Iowa is a small state that’s nowhere near representative of America politically or ethnically, but it is the first nominating contest and did its job, starting to sort the presidential contenders from the pretenders.
On the Republican side, the big winners in the caucuses Feb. 1 were Sens. Ted Cruz and Marco Rubio, sons of Cuban immigrants who are tussling over who is the most loyal to the party line against immigration reform.
Cruz, a smooth-talking Texan by way of Canada and the Ivy League, finished first with his hard-right message that appeals to conservative true believers, but will not be as attractive to the moderate majority in November.
Rubio, a youthful Floridian, broke out of the establishment pack to come in a strong third. The conventional wisdom – not that it’s been accurate in this unconventional campaign – is that if he follows up with a top-tier finish in the New Hampshire primary Feb. 9, he could consolidate support and money and elbow out the other mainstream candidates, former Gov. Jeb Bush of Florida, Gov. Chris Christie of New Jersey and Gov. John Kasich of Ohio.
Donald Trump, who narrowly beat Rubio for second and gave a gracious concession speech, needs to hold his lead in New Hampshire, or his brand as a “winner” will be further tarnished and his circus of a campaign may finally falter.
The GOP field is being culled. Former Gov. Mike Huckabee of Arkansas dropped out after scarcely registering in Iowa; others may follow before or soon after New Hampshire, heading into the Republican primary in South Carolina on Feb. 20.
On the Democratic side, Hillary Clinton beat Bernie Sanders, but just barely. They appear headed for a long slog in what is a two-person race now that former Gov. Martin O’Malley of Maryland has ended his campaign.
Clinton and Sanders face big challenges ahead. Clinton carries the baggage of trust issues, made worse by the scandal surrounding her use of a private email server while she was secretary of state. Sanders must get past the socialist label with many voters and has to prove he can win in more diverse states.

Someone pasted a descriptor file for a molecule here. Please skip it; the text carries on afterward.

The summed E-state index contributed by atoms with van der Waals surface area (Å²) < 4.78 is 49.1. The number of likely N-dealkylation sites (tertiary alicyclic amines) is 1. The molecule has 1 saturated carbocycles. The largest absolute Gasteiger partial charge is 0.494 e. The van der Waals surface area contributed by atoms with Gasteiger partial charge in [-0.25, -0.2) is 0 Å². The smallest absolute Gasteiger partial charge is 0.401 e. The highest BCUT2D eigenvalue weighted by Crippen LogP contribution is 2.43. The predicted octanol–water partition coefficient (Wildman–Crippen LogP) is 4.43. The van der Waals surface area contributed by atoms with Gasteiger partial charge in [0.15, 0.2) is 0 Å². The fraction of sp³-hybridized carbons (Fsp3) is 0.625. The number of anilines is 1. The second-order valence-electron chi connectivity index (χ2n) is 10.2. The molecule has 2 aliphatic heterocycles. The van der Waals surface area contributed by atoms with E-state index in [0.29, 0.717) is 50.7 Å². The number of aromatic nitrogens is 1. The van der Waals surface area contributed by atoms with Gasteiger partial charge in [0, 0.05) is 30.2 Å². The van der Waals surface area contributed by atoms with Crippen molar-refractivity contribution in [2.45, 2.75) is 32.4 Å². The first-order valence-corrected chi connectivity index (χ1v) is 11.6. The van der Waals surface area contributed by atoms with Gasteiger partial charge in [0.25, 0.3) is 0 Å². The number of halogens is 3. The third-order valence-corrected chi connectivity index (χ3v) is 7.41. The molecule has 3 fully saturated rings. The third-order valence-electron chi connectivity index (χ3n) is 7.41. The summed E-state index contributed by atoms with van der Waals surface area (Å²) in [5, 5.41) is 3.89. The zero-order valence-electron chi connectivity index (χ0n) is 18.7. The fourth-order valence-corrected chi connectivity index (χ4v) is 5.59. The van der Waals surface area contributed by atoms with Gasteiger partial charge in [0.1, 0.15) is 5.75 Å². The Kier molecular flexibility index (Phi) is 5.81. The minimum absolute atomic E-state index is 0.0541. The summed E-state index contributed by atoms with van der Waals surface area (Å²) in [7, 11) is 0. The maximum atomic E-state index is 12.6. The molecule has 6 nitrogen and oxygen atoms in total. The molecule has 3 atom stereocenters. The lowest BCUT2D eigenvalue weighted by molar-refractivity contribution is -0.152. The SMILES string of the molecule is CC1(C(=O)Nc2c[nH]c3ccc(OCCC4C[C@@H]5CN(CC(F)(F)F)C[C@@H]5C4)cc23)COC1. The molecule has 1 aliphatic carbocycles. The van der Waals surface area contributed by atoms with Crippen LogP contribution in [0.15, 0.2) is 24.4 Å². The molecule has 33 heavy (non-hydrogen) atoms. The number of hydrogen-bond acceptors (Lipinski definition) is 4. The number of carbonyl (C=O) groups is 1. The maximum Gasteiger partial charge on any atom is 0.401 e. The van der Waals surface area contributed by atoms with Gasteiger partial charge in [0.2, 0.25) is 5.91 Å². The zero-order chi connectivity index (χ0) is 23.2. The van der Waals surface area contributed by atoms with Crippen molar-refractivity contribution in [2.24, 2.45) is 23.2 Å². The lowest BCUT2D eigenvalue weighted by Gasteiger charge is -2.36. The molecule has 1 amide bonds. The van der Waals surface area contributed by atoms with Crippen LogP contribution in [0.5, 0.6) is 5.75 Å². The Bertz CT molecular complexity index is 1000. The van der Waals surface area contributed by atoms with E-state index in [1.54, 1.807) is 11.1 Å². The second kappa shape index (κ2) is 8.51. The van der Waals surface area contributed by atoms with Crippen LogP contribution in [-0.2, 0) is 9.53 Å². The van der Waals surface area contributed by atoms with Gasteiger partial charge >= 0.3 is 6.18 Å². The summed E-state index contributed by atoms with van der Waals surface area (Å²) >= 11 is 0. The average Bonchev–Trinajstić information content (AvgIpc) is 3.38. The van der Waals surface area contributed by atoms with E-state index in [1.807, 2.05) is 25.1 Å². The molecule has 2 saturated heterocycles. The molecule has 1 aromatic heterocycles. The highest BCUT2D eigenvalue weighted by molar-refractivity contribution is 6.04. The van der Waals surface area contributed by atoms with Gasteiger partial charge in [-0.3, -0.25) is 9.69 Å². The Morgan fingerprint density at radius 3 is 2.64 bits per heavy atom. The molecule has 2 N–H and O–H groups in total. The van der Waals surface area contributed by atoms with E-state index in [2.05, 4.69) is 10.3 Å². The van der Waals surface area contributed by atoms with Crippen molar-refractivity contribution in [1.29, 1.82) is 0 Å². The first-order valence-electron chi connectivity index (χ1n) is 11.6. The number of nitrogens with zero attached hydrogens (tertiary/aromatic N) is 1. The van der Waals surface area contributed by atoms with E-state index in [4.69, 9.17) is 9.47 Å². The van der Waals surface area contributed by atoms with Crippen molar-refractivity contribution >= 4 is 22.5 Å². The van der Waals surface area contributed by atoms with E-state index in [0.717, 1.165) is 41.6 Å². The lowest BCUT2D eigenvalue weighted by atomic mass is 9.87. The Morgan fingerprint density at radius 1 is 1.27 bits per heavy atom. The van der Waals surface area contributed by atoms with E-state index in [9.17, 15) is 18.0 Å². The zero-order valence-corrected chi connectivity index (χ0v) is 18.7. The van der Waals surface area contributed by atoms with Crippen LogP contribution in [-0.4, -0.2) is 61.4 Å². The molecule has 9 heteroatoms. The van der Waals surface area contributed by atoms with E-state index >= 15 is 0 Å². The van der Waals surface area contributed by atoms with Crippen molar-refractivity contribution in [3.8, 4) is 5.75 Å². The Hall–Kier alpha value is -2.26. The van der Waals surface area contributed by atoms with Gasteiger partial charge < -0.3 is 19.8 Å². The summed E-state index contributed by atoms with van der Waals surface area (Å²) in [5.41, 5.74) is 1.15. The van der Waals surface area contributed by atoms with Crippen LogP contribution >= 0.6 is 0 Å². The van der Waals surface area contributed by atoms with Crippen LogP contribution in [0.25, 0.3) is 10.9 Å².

Clinton could be forgiven a severe case of déjà vu. She was also the presumptive favorite for her party’s nomination in 2008 – until an upstart named Barack Obama caught fire and galvanized young people and new voters.
While millennials are “feeling the Bern,” Sanders is no Obama.
For all his railing against the establishment, Sanders has been in Congress for 26 years. He doesn’t have Obama’s oratorical gifts, and isn’t the same kind of historic figure.
And Democrats who back Obama should take note that the president picked Clinton for his cabinet and gave an interview published last week that sounded suspiciously like an endorsement. Clinton is attaching herself to Obama and promising to build on his accomplishments, especially health care reform.
Sanders, from neighboring Vermont, has a double-digit lead in the New Hampshire polls, but Clinton came back to win that state’s primary in 2008. If Sanders does win, she hopes the Nevada caucus Feb. 20 and the South Carolina primary a week later will blunt his momentum.